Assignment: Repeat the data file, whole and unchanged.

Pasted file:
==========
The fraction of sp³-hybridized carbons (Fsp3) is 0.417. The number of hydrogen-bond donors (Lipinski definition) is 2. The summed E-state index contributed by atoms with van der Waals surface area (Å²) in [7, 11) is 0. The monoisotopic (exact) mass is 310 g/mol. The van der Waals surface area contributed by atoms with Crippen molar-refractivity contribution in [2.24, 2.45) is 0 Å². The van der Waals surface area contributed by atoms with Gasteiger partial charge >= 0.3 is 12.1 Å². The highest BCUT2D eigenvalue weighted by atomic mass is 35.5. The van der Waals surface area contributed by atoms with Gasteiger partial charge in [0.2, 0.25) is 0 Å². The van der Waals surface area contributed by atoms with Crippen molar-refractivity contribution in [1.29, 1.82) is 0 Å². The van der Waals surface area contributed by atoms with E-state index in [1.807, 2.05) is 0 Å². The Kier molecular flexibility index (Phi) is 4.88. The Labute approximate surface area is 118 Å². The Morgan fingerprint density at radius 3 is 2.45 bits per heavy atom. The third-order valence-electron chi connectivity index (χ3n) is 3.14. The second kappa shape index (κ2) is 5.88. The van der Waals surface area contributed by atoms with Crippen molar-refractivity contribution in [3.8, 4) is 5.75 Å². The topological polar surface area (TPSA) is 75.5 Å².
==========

The fraction of sp³-hybridized carbons (Fsp3) is 0.417. The number of hydrogen-bond donors (Lipinski definition) is 2. The summed E-state index contributed by atoms with van der Waals surface area (Å²) in [7, 11) is 0. The monoisotopic (exact) mass is 310 g/mol. The van der Waals surface area contributed by atoms with Crippen molar-refractivity contribution in [2.24, 2.45) is 0 Å². The van der Waals surface area contributed by atoms with Gasteiger partial charge >= 0.3 is 12.1 Å². The highest BCUT2D eigenvalue weighted by atomic mass is 35.5. The van der Waals surface area contributed by atoms with Gasteiger partial charge in [0.2, 0.25) is 0 Å². The van der Waals surface area contributed by atoms with Crippen molar-refractivity contribution in [1.29, 1.82) is 0 Å². The van der Waals surface area contributed by atoms with E-state index in [1.807, 2.05) is 0 Å². The Kier molecular flexibility index (Phi) is 4.88. The Labute approximate surface area is 118 Å². The Morgan fingerprint density at radius 3 is 2.45 bits per heavy atom. The third-order valence-electron chi connectivity index (χ3n) is 3.14. The second kappa shape index (κ2) is 5.88. The van der Waals surface area contributed by atoms with Crippen molar-refractivity contribution in [3.8, 4) is 5.75 Å². The topological polar surface area (TPSA) is 75.5 Å².